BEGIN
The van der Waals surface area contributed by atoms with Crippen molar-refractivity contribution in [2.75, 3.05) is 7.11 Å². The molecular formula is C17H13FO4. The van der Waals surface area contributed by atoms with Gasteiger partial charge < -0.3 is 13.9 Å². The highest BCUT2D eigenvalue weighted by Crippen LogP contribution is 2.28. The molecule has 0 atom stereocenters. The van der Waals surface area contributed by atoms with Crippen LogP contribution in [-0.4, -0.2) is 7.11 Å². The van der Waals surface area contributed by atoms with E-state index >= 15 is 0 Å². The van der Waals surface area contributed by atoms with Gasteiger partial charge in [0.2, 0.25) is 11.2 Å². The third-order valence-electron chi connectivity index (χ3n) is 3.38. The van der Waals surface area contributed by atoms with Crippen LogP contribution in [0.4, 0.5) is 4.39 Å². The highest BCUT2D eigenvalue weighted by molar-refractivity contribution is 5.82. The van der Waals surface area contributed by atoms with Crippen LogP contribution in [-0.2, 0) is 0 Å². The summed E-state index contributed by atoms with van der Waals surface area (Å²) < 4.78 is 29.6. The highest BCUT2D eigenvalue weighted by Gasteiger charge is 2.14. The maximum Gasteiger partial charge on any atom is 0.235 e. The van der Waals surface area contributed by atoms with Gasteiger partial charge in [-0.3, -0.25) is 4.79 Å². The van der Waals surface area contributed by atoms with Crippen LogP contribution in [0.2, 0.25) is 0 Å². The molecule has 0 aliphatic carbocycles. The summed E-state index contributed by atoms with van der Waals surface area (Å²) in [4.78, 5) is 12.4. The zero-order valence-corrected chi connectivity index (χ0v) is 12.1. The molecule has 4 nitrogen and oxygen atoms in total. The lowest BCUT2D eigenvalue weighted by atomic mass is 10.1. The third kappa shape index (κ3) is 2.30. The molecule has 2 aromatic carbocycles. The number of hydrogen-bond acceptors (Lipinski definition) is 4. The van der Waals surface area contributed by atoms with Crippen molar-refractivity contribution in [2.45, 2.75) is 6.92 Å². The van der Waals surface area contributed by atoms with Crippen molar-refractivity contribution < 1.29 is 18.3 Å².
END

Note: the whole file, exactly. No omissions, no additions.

The van der Waals surface area contributed by atoms with Crippen molar-refractivity contribution in [2.75, 3.05) is 7.11 Å². The molecular formula is C17H13FO4. The van der Waals surface area contributed by atoms with Gasteiger partial charge < -0.3 is 13.9 Å². The highest BCUT2D eigenvalue weighted by Crippen LogP contribution is 2.28. The molecule has 0 atom stereocenters. The van der Waals surface area contributed by atoms with Crippen LogP contribution in [-0.4, -0.2) is 7.11 Å². The van der Waals surface area contributed by atoms with E-state index >= 15 is 0 Å². The van der Waals surface area contributed by atoms with Gasteiger partial charge in [0.2, 0.25) is 11.2 Å². The third-order valence-electron chi connectivity index (χ3n) is 3.38. The van der Waals surface area contributed by atoms with Crippen LogP contribution in [0.4, 0.5) is 4.39 Å². The highest BCUT2D eigenvalue weighted by molar-refractivity contribution is 5.82. The van der Waals surface area contributed by atoms with Crippen LogP contribution in [-0.2, 0) is 0 Å². The summed E-state index contributed by atoms with van der Waals surface area (Å²) < 4.78 is 29.6. The highest BCUT2D eigenvalue weighted by Gasteiger charge is 2.14. The maximum Gasteiger partial charge on any atom is 0.235 e. The van der Waals surface area contributed by atoms with Gasteiger partial charge in [-0.3, -0.25) is 4.79 Å². The van der Waals surface area contributed by atoms with Crippen LogP contribution in [0.2, 0.25) is 0 Å². The molecule has 0 aliphatic carbocycles. The summed E-state index contributed by atoms with van der Waals surface area (Å²) in [4.78, 5) is 12.4. The zero-order valence-corrected chi connectivity index (χ0v) is 12.1. The molecule has 4 nitrogen and oxygen atoms in total. The lowest BCUT2D eigenvalue weighted by atomic mass is 10.1. The third kappa shape index (κ3) is 2.30. The molecule has 2 aromatic carbocycles. The number of hydrogen-bond acceptors (Lipinski definition) is 4. The van der Waals surface area contributed by atoms with Crippen molar-refractivity contribution in [2.45, 2.75) is 6.92 Å². The van der Waals surface area contributed by atoms with Crippen molar-refractivity contribution < 1.29 is 18.3 Å².